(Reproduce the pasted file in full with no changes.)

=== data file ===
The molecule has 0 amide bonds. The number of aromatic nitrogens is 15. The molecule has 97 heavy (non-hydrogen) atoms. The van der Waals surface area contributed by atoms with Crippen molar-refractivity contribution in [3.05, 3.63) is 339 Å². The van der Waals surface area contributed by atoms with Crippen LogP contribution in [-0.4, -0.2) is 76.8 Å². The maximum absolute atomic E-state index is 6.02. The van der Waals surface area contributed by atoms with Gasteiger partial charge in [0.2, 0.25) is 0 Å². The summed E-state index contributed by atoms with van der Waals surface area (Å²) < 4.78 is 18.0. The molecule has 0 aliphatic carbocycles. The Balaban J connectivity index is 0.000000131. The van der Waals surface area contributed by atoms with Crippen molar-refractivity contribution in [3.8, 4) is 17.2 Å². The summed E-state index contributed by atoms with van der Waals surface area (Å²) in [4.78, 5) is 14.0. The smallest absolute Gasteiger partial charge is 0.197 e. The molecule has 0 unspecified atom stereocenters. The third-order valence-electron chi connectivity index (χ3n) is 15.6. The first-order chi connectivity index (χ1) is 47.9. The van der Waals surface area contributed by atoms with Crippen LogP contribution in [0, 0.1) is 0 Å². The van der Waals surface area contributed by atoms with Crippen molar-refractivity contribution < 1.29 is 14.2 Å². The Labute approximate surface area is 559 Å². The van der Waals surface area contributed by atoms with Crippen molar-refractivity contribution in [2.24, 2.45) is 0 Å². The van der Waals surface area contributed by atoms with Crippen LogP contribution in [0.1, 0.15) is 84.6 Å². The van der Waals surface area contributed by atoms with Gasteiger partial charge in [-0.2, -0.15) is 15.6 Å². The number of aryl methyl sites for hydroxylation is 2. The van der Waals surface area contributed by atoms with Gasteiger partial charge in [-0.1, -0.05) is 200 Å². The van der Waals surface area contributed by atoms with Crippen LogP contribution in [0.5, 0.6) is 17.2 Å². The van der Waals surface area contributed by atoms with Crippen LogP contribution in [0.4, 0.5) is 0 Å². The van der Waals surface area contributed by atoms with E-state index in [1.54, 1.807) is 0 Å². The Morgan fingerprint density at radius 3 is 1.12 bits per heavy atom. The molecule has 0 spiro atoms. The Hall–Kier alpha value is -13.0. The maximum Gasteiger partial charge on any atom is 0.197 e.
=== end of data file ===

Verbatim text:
The molecule has 0 amide bonds. The number of aromatic nitrogens is 15. The molecule has 97 heavy (non-hydrogen) atoms. The van der Waals surface area contributed by atoms with Crippen molar-refractivity contribution in [3.05, 3.63) is 339 Å². The van der Waals surface area contributed by atoms with Crippen LogP contribution in [-0.4, -0.2) is 76.8 Å². The maximum absolute atomic E-state index is 6.02. The van der Waals surface area contributed by atoms with Gasteiger partial charge in [0.2, 0.25) is 0 Å². The summed E-state index contributed by atoms with van der Waals surface area (Å²) < 4.78 is 18.0. The molecule has 0 aliphatic carbocycles. The Balaban J connectivity index is 0.000000131. The van der Waals surface area contributed by atoms with Crippen molar-refractivity contribution in [3.8, 4) is 17.2 Å². The summed E-state index contributed by atoms with van der Waals surface area (Å²) in [4.78, 5) is 14.0. The smallest absolute Gasteiger partial charge is 0.197 e. The molecule has 0 unspecified atom stereocenters. The third-order valence-electron chi connectivity index (χ3n) is 15.6. The first-order chi connectivity index (χ1) is 47.9. The van der Waals surface area contributed by atoms with Crippen LogP contribution in [0, 0.1) is 0 Å². The van der Waals surface area contributed by atoms with Crippen molar-refractivity contribution < 1.29 is 14.2 Å². The Labute approximate surface area is 559 Å². The van der Waals surface area contributed by atoms with Crippen molar-refractivity contribution in [2.24, 2.45) is 0 Å². The van der Waals surface area contributed by atoms with Crippen LogP contribution in [0.1, 0.15) is 84.6 Å². The van der Waals surface area contributed by atoms with Gasteiger partial charge in [-0.2, -0.15) is 15.6 Å². The number of aryl methyl sites for hydroxylation is 2. The van der Waals surface area contributed by atoms with Gasteiger partial charge in [-0.1, -0.05) is 200 Å². The van der Waals surface area contributed by atoms with Crippen LogP contribution in [0.5, 0.6) is 17.2 Å². The van der Waals surface area contributed by atoms with Crippen LogP contribution in [0.4, 0.5) is 0 Å². The van der Waals surface area contributed by atoms with E-state index in [1.54, 1.807) is 0 Å². The Morgan fingerprint density at radius 3 is 1.12 bits per heavy atom. The molecule has 0 spiro atoms. The Hall–Kier alpha value is -13.0. The maximum Gasteiger partial charge on any atom is 0.197 e.